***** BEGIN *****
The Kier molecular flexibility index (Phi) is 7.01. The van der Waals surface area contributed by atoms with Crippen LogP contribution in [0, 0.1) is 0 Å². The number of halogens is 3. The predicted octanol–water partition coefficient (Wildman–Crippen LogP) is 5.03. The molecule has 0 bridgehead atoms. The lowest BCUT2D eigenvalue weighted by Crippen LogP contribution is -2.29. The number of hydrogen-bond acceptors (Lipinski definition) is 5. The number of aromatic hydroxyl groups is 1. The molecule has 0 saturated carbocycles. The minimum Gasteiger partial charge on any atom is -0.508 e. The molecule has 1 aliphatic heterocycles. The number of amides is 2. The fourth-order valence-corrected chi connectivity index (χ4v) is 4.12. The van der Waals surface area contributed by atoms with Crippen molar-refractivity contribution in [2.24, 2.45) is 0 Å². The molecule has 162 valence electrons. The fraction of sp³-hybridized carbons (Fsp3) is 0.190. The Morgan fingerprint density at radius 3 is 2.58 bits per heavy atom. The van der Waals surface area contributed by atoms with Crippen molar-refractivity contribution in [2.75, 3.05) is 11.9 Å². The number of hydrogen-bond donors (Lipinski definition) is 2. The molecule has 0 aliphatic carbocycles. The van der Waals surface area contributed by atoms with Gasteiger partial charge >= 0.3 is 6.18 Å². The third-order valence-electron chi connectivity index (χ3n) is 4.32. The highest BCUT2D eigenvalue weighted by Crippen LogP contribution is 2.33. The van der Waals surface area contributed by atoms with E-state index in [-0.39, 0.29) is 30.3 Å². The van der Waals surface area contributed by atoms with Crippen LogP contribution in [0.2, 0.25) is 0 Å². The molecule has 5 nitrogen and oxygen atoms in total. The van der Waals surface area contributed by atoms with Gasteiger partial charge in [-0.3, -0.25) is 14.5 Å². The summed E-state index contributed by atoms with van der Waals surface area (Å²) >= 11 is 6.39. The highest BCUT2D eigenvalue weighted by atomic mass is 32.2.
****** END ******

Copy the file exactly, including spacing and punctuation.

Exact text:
The Kier molecular flexibility index (Phi) is 7.01. The van der Waals surface area contributed by atoms with Crippen LogP contribution in [0, 0.1) is 0 Å². The number of halogens is 3. The predicted octanol–water partition coefficient (Wildman–Crippen LogP) is 5.03. The molecule has 0 bridgehead atoms. The lowest BCUT2D eigenvalue weighted by Crippen LogP contribution is -2.29. The number of hydrogen-bond acceptors (Lipinski definition) is 5. The number of aromatic hydroxyl groups is 1. The molecule has 0 saturated carbocycles. The minimum Gasteiger partial charge on any atom is -0.508 e. The molecule has 1 aliphatic heterocycles. The number of amides is 2. The fourth-order valence-corrected chi connectivity index (χ4v) is 4.12. The van der Waals surface area contributed by atoms with Crippen molar-refractivity contribution in [2.24, 2.45) is 0 Å². The molecule has 162 valence electrons. The fraction of sp³-hybridized carbons (Fsp3) is 0.190. The Morgan fingerprint density at radius 3 is 2.58 bits per heavy atom. The van der Waals surface area contributed by atoms with Crippen molar-refractivity contribution in [2.75, 3.05) is 11.9 Å². The number of hydrogen-bond donors (Lipinski definition) is 2. The molecule has 0 aliphatic carbocycles. The van der Waals surface area contributed by atoms with Gasteiger partial charge >= 0.3 is 6.18 Å². The third-order valence-electron chi connectivity index (χ3n) is 4.32. The highest BCUT2D eigenvalue weighted by Crippen LogP contribution is 2.33. The van der Waals surface area contributed by atoms with E-state index in [-0.39, 0.29) is 30.3 Å². The van der Waals surface area contributed by atoms with Crippen LogP contribution in [0.2, 0.25) is 0 Å². The molecule has 5 nitrogen and oxygen atoms in total. The van der Waals surface area contributed by atoms with Gasteiger partial charge in [-0.3, -0.25) is 14.5 Å². The summed E-state index contributed by atoms with van der Waals surface area (Å²) >= 11 is 6.39. The highest BCUT2D eigenvalue weighted by atomic mass is 32.2.